Resistance is calculated using ASTM standard increments of stranding and metal conductivity of 61.2% IACS for EC (1350) and 8% IACS for steel. AC (60Hz) resistance includes current dependent hysteresis loss factor for 1 and 3 layer constructions.
Current ratings are based on 75oC conductor temperature, 25oC ambient, 2ft/s wind, 96/watts/sq. Ft sun, 0.5 coefficients of emissivity and absorption.
What are Aluminium Conductors used for?
Aluminium Conductors are predominantly used in Overhead Line applications and for primary and secondary power distribution.
The higher strength ACSR conductors are used for river crossings, overhead earth wires, and installations involving extra long spans. The advantage of ACSR is that it has high tensile strength and is lightweight, which means over longer spans it needs less supports. ACSR is available with varying percentages of steel core to achieve different strengths. One of the advantages of this conductor in particular is that the desired strength can be achieved without a loss of ampacity.
AAC is used mainly in urban areas where the spacing is short and the supports are closer together. The advantage of AAC conductors is that they have a high degree of corrosion resistance; for this reason they are used extensively in coastal areas. AAC Conductors were developed as a consequence of the galvanic corrosion that ACSR conductors are susceptible to.
AAAC is used as bare overhead conductor for power transmission and distribution lines on aerial circuits that require larger mechanical resistance than AAC. AAAC also has better sag characteristics and a better strength to weight ratio than AAC. AAAC Cables have lower weight per unit length and slightly lower resistance per unit length than ACSR.
What is the difference between ACSR, AAC and AAAC Conductors?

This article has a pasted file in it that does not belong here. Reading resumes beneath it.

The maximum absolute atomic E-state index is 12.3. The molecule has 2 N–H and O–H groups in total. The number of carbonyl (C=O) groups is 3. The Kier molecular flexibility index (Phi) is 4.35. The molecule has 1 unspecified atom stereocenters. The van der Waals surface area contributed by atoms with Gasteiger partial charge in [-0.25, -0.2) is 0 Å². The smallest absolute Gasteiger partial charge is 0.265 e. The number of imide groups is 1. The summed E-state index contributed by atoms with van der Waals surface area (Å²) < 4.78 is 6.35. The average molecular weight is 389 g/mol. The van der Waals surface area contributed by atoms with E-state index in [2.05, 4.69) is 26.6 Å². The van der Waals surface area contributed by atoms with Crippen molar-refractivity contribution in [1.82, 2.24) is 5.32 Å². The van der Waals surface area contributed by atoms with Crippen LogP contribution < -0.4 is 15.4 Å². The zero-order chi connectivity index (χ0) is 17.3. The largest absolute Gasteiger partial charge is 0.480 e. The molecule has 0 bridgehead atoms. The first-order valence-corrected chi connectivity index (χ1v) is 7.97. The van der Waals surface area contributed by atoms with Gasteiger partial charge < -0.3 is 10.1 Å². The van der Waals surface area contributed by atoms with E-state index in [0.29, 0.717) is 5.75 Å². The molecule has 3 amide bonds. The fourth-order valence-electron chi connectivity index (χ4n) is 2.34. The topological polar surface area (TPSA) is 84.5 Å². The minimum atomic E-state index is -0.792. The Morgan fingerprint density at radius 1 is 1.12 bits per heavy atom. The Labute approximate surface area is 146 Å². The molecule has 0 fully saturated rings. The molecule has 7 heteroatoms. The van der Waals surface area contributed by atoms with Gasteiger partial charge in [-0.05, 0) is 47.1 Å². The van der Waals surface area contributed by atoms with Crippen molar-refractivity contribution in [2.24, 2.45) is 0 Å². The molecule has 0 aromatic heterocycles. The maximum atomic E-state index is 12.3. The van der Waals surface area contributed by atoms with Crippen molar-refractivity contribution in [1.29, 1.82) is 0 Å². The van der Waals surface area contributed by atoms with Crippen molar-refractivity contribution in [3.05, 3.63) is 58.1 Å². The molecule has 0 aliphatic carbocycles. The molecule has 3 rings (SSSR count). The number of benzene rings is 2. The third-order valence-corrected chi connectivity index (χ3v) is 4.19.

The biggest difference between AAC, AAAC, and ACSR conductors are the materials they are constructed from. AAC is manufactured from electrolytically refined aluminium with a 99.7% minimum purity, AAAC is made from an Aluminium alloy, and ACSR contains a combination of Aluminium reinforced with Steel.
The second factor that differentiates the three cables is their resistance to corrosion, which is important for the longevity of the cable. ACSR has a poorer resistance to corrosion, as it contains steel, which is prone to rust. AAAC and AAC have a better corrosion resistance, due to the fact that they are largely or completely aluminium.
In an ACSR the galvanised steel core carries the mechanical load and the high purity aluminium carries the current. These utilise the lower thermal expansion coefficient of steel compared to aluminium, which the aluminium based conductors AAC and AAAC are unable to do.
What do ACSR, AAC and AAAC Conductors have in common?
ACSR, AAC and AAAC are all used in overhead line applications, and although for different specific applications, they are all involved in power distribution.
Bare conductors are designed and manufactured according to customer’s special request .